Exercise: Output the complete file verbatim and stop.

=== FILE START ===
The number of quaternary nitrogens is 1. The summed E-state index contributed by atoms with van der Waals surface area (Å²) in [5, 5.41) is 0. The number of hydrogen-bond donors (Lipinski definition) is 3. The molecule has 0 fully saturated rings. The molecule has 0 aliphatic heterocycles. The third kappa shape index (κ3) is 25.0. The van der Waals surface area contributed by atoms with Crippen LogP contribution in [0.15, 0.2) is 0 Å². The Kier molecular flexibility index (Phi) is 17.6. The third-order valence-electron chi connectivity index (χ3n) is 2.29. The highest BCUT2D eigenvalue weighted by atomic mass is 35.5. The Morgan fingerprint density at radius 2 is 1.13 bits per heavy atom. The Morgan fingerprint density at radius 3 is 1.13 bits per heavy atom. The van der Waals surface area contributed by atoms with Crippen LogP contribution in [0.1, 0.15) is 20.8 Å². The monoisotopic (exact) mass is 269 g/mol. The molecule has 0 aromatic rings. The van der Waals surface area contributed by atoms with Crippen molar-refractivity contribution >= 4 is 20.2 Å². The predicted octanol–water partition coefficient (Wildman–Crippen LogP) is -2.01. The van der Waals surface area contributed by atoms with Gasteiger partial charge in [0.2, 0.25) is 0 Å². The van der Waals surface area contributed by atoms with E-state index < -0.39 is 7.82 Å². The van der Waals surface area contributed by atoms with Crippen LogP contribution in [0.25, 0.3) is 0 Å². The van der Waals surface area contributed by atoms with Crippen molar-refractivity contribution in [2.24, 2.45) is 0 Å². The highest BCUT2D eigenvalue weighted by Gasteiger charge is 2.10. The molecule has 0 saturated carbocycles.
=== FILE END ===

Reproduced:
The number of quaternary nitrogens is 1. The summed E-state index contributed by atoms with van der Waals surface area (Å²) in [5, 5.41) is 0. The number of hydrogen-bond donors (Lipinski definition) is 3. The molecule has 0 fully saturated rings. The molecule has 0 aliphatic heterocycles. The third kappa shape index (κ3) is 25.0. The van der Waals surface area contributed by atoms with Crippen LogP contribution in [0.15, 0.2) is 0 Å². The Kier molecular flexibility index (Phi) is 17.6. The third-order valence-electron chi connectivity index (χ3n) is 2.29. The highest BCUT2D eigenvalue weighted by atomic mass is 35.5. The Morgan fingerprint density at radius 2 is 1.13 bits per heavy atom. The Morgan fingerprint density at radius 3 is 1.13 bits per heavy atom. The van der Waals surface area contributed by atoms with Crippen LogP contribution in [0.1, 0.15) is 20.8 Å². The monoisotopic (exact) mass is 269 g/mol. The molecule has 0 aromatic rings. The van der Waals surface area contributed by atoms with Crippen molar-refractivity contribution >= 4 is 20.2 Å². The predicted octanol–water partition coefficient (Wildman–Crippen LogP) is -2.01. The van der Waals surface area contributed by atoms with Gasteiger partial charge in [0.2, 0.25) is 0 Å². The van der Waals surface area contributed by atoms with E-state index < -0.39 is 7.82 Å². The van der Waals surface area contributed by atoms with Crippen LogP contribution in [0.25, 0.3) is 0 Å². The van der Waals surface area contributed by atoms with Crippen molar-refractivity contribution in [2.24, 2.45) is 0 Å². The highest BCUT2D eigenvalue weighted by Gasteiger charge is 2.10. The molecule has 0 saturated carbocycles.